Grails: grails-cucumber and compiled steps

I am finally finishing the precompiled steps support in the cucumber grails plugin.

Currently if we run grails test-app functional:cucumber it will fire up the whole application and then run cucumber. Cucumber will load, parse and execute all our groovy step source files. If there is an import missing in one of the source files (we will look at an example in a minute) it will throw an error at us. At runtime.

Compiling the cucumber glue code has the advantage that we can catch this already at compile time before grails runs the application. Depending on the size of your app this can save you a number of time consuming round trips.

Let’s take the grails-cucumber Book example and remove the BookController import from BookSteps.groovy.

//disabled the import below...
//import books.BookController
import data.Data

import static cucumber.api.groovy.EN.*

...
When (~'^I add "([^"]*)"$') { String bookTitle ->
    bookController = new BookController ()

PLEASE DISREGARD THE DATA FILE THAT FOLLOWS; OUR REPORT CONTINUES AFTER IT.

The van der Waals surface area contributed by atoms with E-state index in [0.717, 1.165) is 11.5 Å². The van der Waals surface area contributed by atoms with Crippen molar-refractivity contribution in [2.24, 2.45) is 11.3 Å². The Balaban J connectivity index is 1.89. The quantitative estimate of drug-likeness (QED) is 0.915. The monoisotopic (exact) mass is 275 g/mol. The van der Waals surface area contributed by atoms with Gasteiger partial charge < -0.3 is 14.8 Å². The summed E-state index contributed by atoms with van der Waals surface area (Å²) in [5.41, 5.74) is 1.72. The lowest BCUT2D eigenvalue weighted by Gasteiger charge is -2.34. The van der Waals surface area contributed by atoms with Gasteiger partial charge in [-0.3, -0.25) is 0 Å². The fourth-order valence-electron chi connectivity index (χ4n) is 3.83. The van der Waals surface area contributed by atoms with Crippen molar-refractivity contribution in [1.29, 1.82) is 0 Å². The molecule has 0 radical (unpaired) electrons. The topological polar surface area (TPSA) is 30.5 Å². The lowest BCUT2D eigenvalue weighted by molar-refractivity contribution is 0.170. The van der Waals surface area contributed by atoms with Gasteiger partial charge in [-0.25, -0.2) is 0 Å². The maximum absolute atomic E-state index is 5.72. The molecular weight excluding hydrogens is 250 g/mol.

bookController.params << Data.findByTitle (bookTitle)
    bookController.add ()
}
...

The When step create a new BookController. Now if we run it with the current version of grails-cucumber (0.8.0) we will get the following output:

Prompt:Books hauner$ grails test-app functional:cucumber
| Environment set to test.....
| Packaging Grails application..
| Packaging Grails application.....
| Server running. Browse to http://localhost:8080/Books
| Compiling 2 source files.
| Error Compilation error compiling [cucumber] tests: startup failed:
/Users/hauner/Development/Grails/grails-cucumber.git/test/projects/Books/test/functional/steps/BookSteps.groovy: 12: unable to resolve class BookController